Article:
How to deal with cat hairballs: Feline Hacks

You’re probably familiar with cat hairballs if you have a long-haired cat (or really any cat that isn’t bald). Knowing how to deal with the issue can significantly help you in the long run, even though it’s not the most endearing thing about your feline friend.

Hairballs can be a little overwhelming because you might think there’s something more serious going on. If you are able to recognize the signs, you can help your cat more effectively.

Often, cats groom themselves by licking their fur, and this is where the problem begins. If you’ve ever felt your cat’s tongue, you know how rough it is. The backward-facing barbs on your cat’s tongue help it groom. Because these barbs face backwards, they prevent anything that enters your cat’s mouth from going anywhere but down.

Cat hairballs, or trichobezoars, are caused by ingesting hairs. A mat or ball of hair will form within your cat’s digestive system as the tongue picks up hair. It is possible for shorthair cats to develop cat hairballs as well, they just do so less frequently because they have less fur to ingest. The process is normal for cats, and they usually pass the hairball without any problems.

Many cat owners who have come home to a hairball on their floor know that this isn’t always the case. Occasionally, a hairball can block parts of your cat’s stomach or digestive tract. If the blockage prevents food from entering the stomach, it may cause gastrointestinal distress. It can also cause constipation as it works its way through your cat’s system.

Your cat may exhibit some of the obvious signs of a hairball, such as vomiting or regurgitation.

What to Look for When Your Cat Has Hairballs

If your cat brings up a hairball, it might sound like a dry cough or as if something is stuck in its throat. Fluids or food may also precede it. While their body is dealing with a hairball, your cat might also experience constipation.

If your cat has a hairball, there are several things you can do to help them. If you know what to look for, cat hairballs can be a much less stressful experience.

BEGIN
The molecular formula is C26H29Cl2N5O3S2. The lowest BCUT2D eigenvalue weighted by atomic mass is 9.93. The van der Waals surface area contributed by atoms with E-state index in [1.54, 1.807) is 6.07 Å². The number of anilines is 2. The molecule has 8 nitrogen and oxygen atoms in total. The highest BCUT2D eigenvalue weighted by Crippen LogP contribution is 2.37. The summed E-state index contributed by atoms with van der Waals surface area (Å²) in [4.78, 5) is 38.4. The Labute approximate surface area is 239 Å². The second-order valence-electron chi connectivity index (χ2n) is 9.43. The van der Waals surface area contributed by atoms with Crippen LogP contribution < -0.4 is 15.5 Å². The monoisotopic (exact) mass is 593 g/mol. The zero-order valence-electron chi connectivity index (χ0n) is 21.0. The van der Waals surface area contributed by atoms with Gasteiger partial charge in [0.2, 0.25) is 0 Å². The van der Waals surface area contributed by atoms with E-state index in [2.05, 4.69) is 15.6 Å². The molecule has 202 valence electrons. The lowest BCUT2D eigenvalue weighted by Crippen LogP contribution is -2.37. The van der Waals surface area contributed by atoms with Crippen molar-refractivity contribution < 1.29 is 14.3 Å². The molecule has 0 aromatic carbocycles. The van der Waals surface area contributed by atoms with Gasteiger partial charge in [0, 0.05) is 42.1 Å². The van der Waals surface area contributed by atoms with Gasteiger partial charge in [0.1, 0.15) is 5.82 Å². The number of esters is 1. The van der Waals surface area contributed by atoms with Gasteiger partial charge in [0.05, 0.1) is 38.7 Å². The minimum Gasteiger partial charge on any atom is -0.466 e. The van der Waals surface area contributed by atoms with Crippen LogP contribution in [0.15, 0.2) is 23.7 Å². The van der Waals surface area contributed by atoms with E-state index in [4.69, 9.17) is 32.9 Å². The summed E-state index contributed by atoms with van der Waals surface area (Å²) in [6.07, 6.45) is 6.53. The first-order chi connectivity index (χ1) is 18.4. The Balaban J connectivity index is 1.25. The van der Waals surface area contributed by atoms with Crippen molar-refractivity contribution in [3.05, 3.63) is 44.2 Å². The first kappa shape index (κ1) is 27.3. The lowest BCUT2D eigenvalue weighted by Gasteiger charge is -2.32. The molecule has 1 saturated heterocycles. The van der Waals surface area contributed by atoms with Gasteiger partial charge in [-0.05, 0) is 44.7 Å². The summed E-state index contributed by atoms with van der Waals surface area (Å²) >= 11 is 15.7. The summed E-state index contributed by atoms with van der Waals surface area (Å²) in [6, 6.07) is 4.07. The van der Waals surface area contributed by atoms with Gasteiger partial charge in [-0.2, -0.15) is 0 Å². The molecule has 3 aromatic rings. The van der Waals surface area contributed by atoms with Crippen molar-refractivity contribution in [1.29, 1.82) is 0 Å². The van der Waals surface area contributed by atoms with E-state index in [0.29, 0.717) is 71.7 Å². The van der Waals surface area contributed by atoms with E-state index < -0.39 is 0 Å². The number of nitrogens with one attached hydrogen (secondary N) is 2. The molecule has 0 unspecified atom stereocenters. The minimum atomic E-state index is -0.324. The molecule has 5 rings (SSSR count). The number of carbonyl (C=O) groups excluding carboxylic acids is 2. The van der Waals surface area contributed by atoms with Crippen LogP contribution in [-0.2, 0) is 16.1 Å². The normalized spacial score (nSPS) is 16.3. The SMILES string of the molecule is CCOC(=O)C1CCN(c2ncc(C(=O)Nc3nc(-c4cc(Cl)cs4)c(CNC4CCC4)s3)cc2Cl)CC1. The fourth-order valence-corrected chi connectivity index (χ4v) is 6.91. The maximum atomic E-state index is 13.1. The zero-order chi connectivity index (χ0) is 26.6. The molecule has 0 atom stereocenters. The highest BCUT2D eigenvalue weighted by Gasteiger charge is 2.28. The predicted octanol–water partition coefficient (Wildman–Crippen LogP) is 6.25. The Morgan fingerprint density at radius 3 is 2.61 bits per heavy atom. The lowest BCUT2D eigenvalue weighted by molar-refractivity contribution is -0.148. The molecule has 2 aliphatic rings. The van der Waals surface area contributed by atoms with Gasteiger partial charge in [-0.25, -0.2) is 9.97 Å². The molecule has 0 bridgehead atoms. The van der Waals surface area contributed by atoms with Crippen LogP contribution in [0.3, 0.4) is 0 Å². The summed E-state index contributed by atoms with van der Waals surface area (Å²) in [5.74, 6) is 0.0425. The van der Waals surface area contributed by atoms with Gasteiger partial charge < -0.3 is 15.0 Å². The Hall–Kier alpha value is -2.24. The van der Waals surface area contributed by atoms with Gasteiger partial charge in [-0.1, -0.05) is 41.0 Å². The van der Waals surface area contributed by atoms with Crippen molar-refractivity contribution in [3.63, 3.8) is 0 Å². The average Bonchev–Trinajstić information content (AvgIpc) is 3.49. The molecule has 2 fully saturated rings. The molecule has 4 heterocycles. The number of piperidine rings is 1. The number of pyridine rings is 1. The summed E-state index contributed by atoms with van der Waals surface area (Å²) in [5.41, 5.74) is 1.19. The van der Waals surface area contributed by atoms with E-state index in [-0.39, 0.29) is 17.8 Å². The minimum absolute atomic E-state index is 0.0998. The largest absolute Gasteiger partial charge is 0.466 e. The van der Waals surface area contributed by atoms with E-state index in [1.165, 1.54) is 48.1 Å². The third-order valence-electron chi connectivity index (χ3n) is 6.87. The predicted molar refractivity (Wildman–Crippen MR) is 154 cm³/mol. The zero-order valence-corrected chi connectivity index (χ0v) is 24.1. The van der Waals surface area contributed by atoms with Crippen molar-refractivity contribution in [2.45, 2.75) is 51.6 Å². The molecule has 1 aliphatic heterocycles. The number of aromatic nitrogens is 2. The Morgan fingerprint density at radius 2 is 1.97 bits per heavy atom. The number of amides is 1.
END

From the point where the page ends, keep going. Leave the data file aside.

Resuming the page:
Grooming your cat is the most important thing you can do for it.¬†When you groom your cat frequently, you’ll be doing most of the work and your cat will ingest fewer stray hairs. The more hair your cat has, the more grooming you’ll have to do. In order to prevent your cat from developing hairballs, you should groom them once a day. Keeping your cat’s skin healthy and free of tangles and mats is also important with daily brushing.

Cats can also pass hairballs with the help of specific products. Your cat can pass hairballs easily and quickly by using these laxatives and lubricants. They often come in a paste form, so your cat won’t have a problem eating them, and they have a pleasant taste. Alternatively, you can apply it to your cat’s paws to get them to lick it off.

Many pet food brands also offer types that prevent hairballs. It is common for these foods to have a high fiber content in order to help your cat pass any hairballs they might have.

Another way to help your cat pass hairballs is to give him hairball remedy treats. By containing mineral oil, these treats prevent blockages caused by hairballs. In order to prevent further problems with hairballs, these products are mainly designed for cats who deal with them frequently.

You should discuss any of these options with your veterinarian. Moreover, you should recognize that each cat is different, and one product might work for one cat, but not for another. A veterinarian can help you determine the best course of action.

It is important to note that vomiting a hairball is not a common occurrence. It may be a sign of a deeper issue if your cat throws up hairballs frequently. If a problem like this persists, consult your veterinarian.

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